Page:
#9  
Old June 10th, 2011, 08:07 PM
bdstrom bdstrom is offline
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Originally Posted by bdstrom View Post
Ohh! Now that makes sense. I am from Chicago area and I love my local interpreters. I will most definitely treat them to stuff like that.
Just felt like I need to expand on this part. Yes, I know exactly where you are standing at and I would do the same thing. But technically, Carnival is responsible to pay for an interpreter since they hired them, not us.

The service, including selling shore excursion tickets, is based in America. Therefore the service falls within ADA.

Nothing against your decision or the type of shore excursions, just sharing my 2 cents based on what is the right thing to do in the first place.
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Last edited by bdstrom; June 10th, 2011 at 08:19 PM.

  #10  
Old June 11th, 2011, 07:28 PM
Deaf Dude Deaf Dude is offline
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Quote:
Originally Posted by bdstrom View Post
Some of my friends just recently cruised on Norwegian Gem from NYC to Bermuda last week and said the interpreter service is fantastic. NCL was very polite, professional, and accommodating. They even sent an interpreter on shore excursions without question. I am considering checking out NCL after this November cruise.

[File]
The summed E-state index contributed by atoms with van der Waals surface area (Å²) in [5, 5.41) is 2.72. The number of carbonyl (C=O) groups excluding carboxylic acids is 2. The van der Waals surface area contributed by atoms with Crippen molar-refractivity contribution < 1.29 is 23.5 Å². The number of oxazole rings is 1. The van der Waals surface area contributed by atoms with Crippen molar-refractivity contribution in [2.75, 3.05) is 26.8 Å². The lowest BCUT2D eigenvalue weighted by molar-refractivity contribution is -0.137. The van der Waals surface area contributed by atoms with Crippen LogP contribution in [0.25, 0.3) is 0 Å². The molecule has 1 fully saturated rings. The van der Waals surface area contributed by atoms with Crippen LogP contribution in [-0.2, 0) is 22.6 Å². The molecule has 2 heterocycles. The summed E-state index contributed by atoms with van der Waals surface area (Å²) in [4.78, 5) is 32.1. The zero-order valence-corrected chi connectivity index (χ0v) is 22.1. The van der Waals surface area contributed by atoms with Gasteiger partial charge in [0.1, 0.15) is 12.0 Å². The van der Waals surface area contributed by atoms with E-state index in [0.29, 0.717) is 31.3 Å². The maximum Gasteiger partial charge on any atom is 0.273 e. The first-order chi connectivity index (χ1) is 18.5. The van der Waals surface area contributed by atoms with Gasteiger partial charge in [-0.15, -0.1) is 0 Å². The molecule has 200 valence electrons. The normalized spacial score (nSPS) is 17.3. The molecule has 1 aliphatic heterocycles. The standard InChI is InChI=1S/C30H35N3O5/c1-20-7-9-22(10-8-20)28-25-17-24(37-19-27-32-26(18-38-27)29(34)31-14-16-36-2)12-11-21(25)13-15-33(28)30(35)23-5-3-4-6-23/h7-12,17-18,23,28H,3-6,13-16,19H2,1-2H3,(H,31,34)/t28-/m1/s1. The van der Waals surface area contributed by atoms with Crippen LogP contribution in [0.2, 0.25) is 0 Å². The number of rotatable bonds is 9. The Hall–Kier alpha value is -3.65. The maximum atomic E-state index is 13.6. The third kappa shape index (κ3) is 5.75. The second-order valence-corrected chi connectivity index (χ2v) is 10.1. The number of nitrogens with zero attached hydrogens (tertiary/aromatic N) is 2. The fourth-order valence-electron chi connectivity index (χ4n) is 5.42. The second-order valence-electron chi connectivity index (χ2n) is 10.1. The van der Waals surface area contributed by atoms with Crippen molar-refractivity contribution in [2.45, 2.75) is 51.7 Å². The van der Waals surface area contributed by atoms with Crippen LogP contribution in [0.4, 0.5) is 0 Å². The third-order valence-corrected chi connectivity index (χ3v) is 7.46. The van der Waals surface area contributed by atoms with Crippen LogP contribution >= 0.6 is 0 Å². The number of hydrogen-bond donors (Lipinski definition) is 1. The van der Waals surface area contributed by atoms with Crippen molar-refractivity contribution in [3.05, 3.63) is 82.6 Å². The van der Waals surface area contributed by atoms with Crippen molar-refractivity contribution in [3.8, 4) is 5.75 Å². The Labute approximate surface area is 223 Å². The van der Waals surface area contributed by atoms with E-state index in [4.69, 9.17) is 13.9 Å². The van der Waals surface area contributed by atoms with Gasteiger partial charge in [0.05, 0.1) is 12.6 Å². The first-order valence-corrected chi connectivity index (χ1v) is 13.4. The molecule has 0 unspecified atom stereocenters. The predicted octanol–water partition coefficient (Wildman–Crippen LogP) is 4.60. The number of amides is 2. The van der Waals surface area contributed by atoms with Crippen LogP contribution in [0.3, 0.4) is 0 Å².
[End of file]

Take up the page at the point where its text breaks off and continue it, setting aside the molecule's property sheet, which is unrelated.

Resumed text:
ASL Services still has the NCL contract for interpreters, so that may be why your friends like them so much. I have sailed ewice before on NCL and both times they refused to provide interpreters. this is before they were sued and forced to provide interpreters. when i complained they bought me off with a $200 OBC. haha but we didn't really care for NCL, not because of the interpreter problem, but because of the actual cruise experience. we didnt care for anytime dining and the food in the main dining rooms was horribe. so was the food in the buffet. the food they offered in the specialty restaurants was the same thing carnival included for free. I would have to get a very good deal to go on NCL again. I live in New Orleans and beginning this fall we will have 4 ships here. Carnival Conquest, Carnival Elation, NCL Spirit and RCCL Voyager of the Seas. Maybe that will bring prices lower.